In Canada, one problem you may run into after doing a QuickBooks Online ... QBO conversion from QuickBooks Desktop ... QBD is to have your Balance Sheets not match. Your first reaction may be to cry or swear. But don't get your shirt in a knot, the reason is simple.
Warm up your tea, take a deep breath and exhale slowly. Let's examine why you really don't have a problem.
QuickBooks Online (QBO) uses suspense accounts to handle sales tax amounts that have been filed with the appropriate government agency like CRA or eTaxBC. I like this method of handling sales tax because in one glance at the liability section of your balance sheet you see if there are any amounts pertaining to the latest reports filed. Take look at the sample QBO Balance Sheet below.
One reason for this change might be because the new ASPE (Accounting Standards for Private Enterprise) standards that came into effect in 2011 reduced and simplified the disclosure requirements. A significant disclosure requirement that was added was the necessity to disclose the amount payable for government remittances other than income tax at the end of each period.
Lenders, as the primary users of small business financial statements, want to see the status of government tax compliance remittances because they have priority status in a bankruptcy.
As you can see in the QBO Balance Sheet above, QuickBooks Online places the government remittance payables BEFORE trade payables.
During the QuickBooks Online conversion process from QuickBooks Desktop, any receivables or payables to the Receiver General or the Minister of Finance (in BC) are pulled out of your receivables or payables and allocated to the GST/HST Suspense or PST Suspense account.
This means your Balance Sheet isn't really out, it's just rearranged but still in balance.
Rachel over at Fischbooks has an excellent blog that walks you through exactly what happens during the QBO conversion process. She compares QuickBooks Desktop reports to QuickBooks Online reports so you can visually see the differences between the two software packages.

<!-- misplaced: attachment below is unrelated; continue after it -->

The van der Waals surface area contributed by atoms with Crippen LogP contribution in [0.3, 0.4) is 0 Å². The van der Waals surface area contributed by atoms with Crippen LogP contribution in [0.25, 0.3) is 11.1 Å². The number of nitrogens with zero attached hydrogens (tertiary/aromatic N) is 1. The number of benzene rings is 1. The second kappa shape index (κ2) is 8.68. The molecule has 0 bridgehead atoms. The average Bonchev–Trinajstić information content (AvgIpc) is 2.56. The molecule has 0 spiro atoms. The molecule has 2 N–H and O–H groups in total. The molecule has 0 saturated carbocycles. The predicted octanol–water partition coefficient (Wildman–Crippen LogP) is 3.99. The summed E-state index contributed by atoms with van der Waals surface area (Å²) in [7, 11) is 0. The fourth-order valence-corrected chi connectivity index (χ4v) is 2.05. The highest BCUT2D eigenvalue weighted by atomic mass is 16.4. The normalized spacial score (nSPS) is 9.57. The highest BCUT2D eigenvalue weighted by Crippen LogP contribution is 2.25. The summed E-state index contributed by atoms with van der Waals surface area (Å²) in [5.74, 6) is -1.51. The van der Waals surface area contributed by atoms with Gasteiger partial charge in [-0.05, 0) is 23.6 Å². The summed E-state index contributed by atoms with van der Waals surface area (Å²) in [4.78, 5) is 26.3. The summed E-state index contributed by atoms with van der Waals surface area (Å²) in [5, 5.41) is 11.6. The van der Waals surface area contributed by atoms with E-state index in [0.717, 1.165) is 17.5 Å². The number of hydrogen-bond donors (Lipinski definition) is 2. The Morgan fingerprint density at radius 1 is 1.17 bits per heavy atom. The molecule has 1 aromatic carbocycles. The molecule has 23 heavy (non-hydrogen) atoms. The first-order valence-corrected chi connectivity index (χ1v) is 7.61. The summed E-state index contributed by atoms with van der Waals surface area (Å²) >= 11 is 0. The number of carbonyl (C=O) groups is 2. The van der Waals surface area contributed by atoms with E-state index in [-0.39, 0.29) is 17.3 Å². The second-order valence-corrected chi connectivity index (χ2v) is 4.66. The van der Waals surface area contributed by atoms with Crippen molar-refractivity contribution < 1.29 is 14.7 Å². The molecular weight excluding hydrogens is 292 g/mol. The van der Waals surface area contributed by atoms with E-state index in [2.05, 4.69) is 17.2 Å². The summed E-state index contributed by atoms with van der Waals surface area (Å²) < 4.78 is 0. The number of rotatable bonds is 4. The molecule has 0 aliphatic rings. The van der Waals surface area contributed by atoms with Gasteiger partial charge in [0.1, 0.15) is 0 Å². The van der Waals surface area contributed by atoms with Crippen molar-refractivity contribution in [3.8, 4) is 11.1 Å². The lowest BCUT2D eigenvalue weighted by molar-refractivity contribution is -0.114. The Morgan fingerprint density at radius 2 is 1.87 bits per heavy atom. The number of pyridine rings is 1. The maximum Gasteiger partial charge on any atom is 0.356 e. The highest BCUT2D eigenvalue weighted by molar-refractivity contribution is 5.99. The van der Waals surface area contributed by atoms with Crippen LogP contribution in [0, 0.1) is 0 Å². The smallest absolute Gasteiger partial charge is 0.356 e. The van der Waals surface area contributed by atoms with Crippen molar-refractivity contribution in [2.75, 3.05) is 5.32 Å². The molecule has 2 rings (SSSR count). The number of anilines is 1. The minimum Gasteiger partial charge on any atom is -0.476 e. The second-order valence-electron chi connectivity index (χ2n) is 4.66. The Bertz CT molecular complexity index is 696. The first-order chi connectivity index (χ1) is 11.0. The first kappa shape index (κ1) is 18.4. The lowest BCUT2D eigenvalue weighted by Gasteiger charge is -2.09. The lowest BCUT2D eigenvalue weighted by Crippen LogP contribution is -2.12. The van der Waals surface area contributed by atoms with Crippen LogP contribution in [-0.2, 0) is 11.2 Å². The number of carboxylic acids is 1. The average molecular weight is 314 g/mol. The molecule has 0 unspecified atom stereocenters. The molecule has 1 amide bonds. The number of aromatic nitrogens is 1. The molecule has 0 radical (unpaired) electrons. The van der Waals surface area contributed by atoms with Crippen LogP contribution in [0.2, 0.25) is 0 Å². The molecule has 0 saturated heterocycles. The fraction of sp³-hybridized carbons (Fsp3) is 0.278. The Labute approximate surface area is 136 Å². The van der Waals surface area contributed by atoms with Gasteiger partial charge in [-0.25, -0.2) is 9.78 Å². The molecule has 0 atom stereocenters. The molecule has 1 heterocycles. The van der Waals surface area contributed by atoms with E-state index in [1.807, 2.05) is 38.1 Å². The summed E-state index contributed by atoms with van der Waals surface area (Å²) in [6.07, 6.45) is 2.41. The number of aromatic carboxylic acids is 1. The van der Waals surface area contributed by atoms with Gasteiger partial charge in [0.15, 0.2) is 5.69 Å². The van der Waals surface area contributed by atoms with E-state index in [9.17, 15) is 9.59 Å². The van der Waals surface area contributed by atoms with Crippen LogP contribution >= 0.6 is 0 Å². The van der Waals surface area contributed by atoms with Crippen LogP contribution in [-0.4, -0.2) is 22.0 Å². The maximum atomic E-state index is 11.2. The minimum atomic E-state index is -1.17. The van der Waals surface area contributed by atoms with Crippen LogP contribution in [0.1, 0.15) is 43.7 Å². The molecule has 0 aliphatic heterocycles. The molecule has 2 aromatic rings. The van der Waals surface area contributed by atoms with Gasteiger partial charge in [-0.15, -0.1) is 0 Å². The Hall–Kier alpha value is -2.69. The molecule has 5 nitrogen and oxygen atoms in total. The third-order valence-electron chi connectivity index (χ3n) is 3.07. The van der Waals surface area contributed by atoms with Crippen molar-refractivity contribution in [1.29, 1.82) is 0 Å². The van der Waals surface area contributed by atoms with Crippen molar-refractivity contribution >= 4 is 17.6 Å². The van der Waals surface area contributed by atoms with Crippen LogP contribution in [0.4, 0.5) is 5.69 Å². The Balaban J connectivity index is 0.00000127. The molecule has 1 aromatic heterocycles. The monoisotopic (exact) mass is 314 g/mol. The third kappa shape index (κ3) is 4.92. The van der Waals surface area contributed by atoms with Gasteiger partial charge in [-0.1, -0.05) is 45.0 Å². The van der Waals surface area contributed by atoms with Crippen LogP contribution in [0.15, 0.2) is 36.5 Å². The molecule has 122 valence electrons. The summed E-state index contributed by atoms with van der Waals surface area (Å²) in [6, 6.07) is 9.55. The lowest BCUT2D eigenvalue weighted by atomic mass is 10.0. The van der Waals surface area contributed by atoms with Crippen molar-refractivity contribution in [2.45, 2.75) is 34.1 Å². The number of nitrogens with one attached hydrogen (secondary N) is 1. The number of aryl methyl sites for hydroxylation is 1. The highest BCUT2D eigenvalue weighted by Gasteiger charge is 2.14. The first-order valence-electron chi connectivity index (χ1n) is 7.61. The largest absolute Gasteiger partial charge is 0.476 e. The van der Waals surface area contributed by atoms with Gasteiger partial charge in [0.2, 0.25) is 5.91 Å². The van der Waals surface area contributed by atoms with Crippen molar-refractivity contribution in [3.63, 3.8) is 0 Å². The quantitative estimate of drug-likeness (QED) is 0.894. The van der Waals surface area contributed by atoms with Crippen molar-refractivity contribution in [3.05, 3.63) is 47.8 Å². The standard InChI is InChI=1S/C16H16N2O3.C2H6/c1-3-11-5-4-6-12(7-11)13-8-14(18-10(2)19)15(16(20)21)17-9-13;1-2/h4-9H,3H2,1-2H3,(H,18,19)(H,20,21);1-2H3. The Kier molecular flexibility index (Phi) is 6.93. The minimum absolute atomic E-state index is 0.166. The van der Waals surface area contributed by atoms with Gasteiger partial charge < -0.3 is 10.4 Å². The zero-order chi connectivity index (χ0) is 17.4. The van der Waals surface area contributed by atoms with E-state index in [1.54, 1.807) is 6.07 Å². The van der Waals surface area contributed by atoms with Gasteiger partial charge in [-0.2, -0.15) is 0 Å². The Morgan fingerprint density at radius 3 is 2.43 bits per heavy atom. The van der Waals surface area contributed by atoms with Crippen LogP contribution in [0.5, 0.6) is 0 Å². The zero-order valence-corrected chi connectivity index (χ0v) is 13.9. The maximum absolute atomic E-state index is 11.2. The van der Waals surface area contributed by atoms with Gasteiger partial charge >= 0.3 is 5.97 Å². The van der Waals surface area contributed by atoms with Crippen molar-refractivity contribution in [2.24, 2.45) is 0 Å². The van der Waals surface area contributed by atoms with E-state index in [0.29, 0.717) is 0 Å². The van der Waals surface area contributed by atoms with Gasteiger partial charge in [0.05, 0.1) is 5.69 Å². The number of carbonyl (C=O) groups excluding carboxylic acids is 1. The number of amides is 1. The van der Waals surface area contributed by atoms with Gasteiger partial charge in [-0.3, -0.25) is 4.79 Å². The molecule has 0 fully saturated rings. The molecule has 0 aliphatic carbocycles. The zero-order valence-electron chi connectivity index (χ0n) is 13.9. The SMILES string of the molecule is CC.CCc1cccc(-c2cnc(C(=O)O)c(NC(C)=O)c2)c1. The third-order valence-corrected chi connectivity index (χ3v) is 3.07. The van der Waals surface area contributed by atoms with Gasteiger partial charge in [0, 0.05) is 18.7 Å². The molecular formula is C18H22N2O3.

Her article concludes with the following advice, "You now have two options:
My preference is to just leave the balance where QBO puts it.
In case you weren't aware, you may also have problems with inventory conversion because QBD uses weighted average and QBO use FIFO.
I also found multi-currency valuations made it next to impossible to get a clean conversion but that was a few years ago and Intuit may have come up with a solution since then.
A current problem I'm experiencing (January 2016) is with bank feed matches and transfers between two US accounts when your home currency is CAD. QBO does not recognize that the "transfer to" account is USD and converts it to CAD. I end up having to go in and manually input the USD amount. So much for automated data entry if you have multi-currency ... and who doesn't these days if they have any kind of online presence.
UPDATE January 2019 - QBO now handles USD transfers. If you are doing a CAD to / from USD transfer, enter the transactions from the USD bank feed side not the CAD side if you want the entry to book correctly.
P.S. If you are converting from Sage to QBO, check out this Intuit article on Sage conversions.
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